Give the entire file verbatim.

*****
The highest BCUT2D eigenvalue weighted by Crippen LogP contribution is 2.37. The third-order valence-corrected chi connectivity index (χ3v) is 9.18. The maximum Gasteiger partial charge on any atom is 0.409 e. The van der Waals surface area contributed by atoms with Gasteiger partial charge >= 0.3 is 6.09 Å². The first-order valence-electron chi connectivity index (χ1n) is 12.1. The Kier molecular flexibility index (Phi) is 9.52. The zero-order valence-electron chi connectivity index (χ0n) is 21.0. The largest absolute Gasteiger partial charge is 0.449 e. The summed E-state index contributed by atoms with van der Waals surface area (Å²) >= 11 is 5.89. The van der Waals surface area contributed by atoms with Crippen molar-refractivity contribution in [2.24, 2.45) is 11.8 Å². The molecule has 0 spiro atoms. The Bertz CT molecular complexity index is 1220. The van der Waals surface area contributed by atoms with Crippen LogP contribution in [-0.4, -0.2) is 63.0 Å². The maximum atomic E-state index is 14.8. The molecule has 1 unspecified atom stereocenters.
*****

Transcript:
The highest BCUT2D eigenvalue weighted by Crippen LogP contribution is 2.37. The third-order valence-corrected chi connectivity index (χ3v) is 9.18. The maximum Gasteiger partial charge on any atom is 0.409 e. The van der Waals surface area contributed by atoms with Gasteiger partial charge >= 0.3 is 6.09 Å². The first-order valence-electron chi connectivity index (χ1n) is 12.1. The Kier molecular flexibility index (Phi) is 9.52. The zero-order valence-electron chi connectivity index (χ0n) is 21.0. The largest absolute Gasteiger partial charge is 0.449 e. The summed E-state index contributed by atoms with van der Waals surface area (Å²) >= 11 is 5.89. The van der Waals surface area contributed by atoms with Crippen molar-refractivity contribution in [2.24, 2.45) is 11.8 Å². The molecule has 0 spiro atoms. The Bertz CT molecular complexity index is 1220. The van der Waals surface area contributed by atoms with Crippen LogP contribution in [-0.4, -0.2) is 63.0 Å². The maximum atomic E-state index is 14.8. The molecule has 1 unspecified atom stereocenters.